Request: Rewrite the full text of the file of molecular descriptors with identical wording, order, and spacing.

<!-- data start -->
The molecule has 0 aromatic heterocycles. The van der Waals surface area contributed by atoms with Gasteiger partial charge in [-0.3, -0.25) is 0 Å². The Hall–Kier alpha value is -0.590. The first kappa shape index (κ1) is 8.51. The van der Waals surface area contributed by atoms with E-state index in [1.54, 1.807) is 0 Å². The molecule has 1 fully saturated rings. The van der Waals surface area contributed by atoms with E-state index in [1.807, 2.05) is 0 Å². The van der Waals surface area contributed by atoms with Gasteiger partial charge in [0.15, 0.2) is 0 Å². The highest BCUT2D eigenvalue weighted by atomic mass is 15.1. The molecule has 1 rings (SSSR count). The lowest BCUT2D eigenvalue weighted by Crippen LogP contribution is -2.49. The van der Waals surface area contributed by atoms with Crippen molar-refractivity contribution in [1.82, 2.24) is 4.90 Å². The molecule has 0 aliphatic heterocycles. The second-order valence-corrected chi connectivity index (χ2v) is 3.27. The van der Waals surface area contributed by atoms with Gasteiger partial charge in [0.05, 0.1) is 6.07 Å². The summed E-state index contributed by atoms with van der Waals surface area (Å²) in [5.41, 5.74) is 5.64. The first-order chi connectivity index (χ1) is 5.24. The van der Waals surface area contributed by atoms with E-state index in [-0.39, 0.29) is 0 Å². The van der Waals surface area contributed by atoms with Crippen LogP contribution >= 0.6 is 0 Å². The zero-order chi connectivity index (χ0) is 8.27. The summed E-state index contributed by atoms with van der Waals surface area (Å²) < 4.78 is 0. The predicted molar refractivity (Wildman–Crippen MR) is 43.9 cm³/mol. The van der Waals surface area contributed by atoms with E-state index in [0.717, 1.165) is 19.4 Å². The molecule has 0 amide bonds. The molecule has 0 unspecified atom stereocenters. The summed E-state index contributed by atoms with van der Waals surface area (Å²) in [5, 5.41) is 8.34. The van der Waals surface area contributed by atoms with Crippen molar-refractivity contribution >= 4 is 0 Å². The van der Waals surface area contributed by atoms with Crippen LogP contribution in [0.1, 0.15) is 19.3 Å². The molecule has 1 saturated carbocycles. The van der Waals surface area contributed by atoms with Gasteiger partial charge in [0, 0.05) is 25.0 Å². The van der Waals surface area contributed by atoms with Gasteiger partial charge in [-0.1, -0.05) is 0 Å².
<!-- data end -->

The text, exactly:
The molecule has 0 aromatic heterocycles. The van der Waals surface area contributed by atoms with Gasteiger partial charge in [-0.3, -0.25) is 0 Å². The Hall–Kier alpha value is -0.590. The first kappa shape index (κ1) is 8.51. The van der Waals surface area contributed by atoms with E-state index in [1.54, 1.807) is 0 Å². The molecule has 1 fully saturated rings. The van der Waals surface area contributed by atoms with E-state index in [1.807, 2.05) is 0 Å². The van der Waals surface area contributed by atoms with Gasteiger partial charge in [0.15, 0.2) is 0 Å². The highest BCUT2D eigenvalue weighted by atomic mass is 15.1. The molecule has 1 rings (SSSR count). The lowest BCUT2D eigenvalue weighted by Crippen LogP contribution is -2.49. The van der Waals surface area contributed by atoms with Crippen molar-refractivity contribution in [1.82, 2.24) is 4.90 Å². The molecule has 0 aliphatic heterocycles. The second-order valence-corrected chi connectivity index (χ2v) is 3.27. The van der Waals surface area contributed by atoms with Gasteiger partial charge in [0.05, 0.1) is 6.07 Å². The summed E-state index contributed by atoms with van der Waals surface area (Å²) in [5.41, 5.74) is 5.64. The first-order chi connectivity index (χ1) is 5.24. The van der Waals surface area contributed by atoms with E-state index in [-0.39, 0.29) is 0 Å². The van der Waals surface area contributed by atoms with Crippen LogP contribution >= 0.6 is 0 Å². The zero-order chi connectivity index (χ0) is 8.27. The summed E-state index contributed by atoms with van der Waals surface area (Å²) < 4.78 is 0. The predicted molar refractivity (Wildman–Crippen MR) is 43.9 cm³/mol. The van der Waals surface area contributed by atoms with E-state index in [0.717, 1.165) is 19.4 Å². The molecule has 0 amide bonds. The molecule has 0 unspecified atom stereocenters. The summed E-state index contributed by atoms with van der Waals surface area (Å²) in [5, 5.41) is 8.34. The van der Waals surface area contributed by atoms with Crippen molar-refractivity contribution >= 4 is 0 Å². The van der Waals surface area contributed by atoms with Crippen LogP contribution in [0.1, 0.15) is 19.3 Å². The molecule has 1 saturated carbocycles. The van der Waals surface area contributed by atoms with Gasteiger partial charge in [0, 0.05) is 25.0 Å². The van der Waals surface area contributed by atoms with Gasteiger partial charge in [-0.1, -0.05) is 0 Å².